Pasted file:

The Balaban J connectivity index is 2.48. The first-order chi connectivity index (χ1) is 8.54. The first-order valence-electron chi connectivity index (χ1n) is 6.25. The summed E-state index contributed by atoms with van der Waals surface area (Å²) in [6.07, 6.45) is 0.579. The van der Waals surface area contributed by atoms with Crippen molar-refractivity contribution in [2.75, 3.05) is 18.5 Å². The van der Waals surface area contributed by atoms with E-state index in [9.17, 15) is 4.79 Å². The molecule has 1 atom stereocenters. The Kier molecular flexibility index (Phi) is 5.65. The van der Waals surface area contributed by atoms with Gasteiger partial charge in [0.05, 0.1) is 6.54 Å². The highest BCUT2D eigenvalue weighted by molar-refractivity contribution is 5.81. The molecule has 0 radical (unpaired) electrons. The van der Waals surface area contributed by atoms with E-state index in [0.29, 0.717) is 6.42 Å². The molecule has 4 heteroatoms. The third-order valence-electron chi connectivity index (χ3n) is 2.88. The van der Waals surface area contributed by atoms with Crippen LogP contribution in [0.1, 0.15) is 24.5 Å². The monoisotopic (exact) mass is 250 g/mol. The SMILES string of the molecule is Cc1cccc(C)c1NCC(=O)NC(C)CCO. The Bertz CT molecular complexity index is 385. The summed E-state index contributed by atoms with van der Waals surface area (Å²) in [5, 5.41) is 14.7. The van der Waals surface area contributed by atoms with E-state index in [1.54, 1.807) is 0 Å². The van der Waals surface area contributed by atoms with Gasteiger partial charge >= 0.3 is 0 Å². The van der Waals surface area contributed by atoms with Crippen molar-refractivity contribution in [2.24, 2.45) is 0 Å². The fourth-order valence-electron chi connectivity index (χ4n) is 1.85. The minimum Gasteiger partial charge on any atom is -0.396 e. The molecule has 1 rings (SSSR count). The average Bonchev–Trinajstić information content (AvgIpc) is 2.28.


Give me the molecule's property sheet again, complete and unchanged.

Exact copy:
The Balaban J connectivity index is 2.48. The first-order chi connectivity index (χ1) is 8.54. The first-order valence-electron chi connectivity index (χ1n) is 6.25. The summed E-state index contributed by atoms with van der Waals surface area (Å²) in [6.07, 6.45) is 0.579. The van der Waals surface area contributed by atoms with Crippen molar-refractivity contribution in [2.75, 3.05) is 18.5 Å². The van der Waals surface area contributed by atoms with E-state index in [9.17, 15) is 4.79 Å². The molecule has 1 atom stereocenters. The Kier molecular flexibility index (Phi) is 5.65. The van der Waals surface area contributed by atoms with Gasteiger partial charge in [0.05, 0.1) is 6.54 Å². The highest BCUT2D eigenvalue weighted by molar-refractivity contribution is 5.81. The molecule has 0 radical (unpaired) electrons. The van der Waals surface area contributed by atoms with E-state index in [0.29, 0.717) is 6.42 Å². The molecule has 4 heteroatoms. The third-order valence-electron chi connectivity index (χ3n) is 2.88. The van der Waals surface area contributed by atoms with Crippen LogP contribution in [0.1, 0.15) is 24.5 Å². The monoisotopic (exact) mass is 250 g/mol. The SMILES string of the molecule is Cc1cccc(C)c1NCC(=O)NC(C)CCO. The Bertz CT molecular complexity index is 385. The summed E-state index contributed by atoms with van der Waals surface area (Å²) in [5, 5.41) is 14.7. The van der Waals surface area contributed by atoms with E-state index in [1.54, 1.807) is 0 Å². The van der Waals surface area contributed by atoms with Gasteiger partial charge >= 0.3 is 0 Å². The van der Waals surface area contributed by atoms with Crippen molar-refractivity contribution in [2.24, 2.45) is 0 Å². The fourth-order valence-electron chi connectivity index (χ4n) is 1.85. The minimum Gasteiger partial charge on any atom is -0.396 e. The molecule has 1 rings (SSSR count). The average Bonchev–Trinajstić information content (AvgIpc) is 2.28.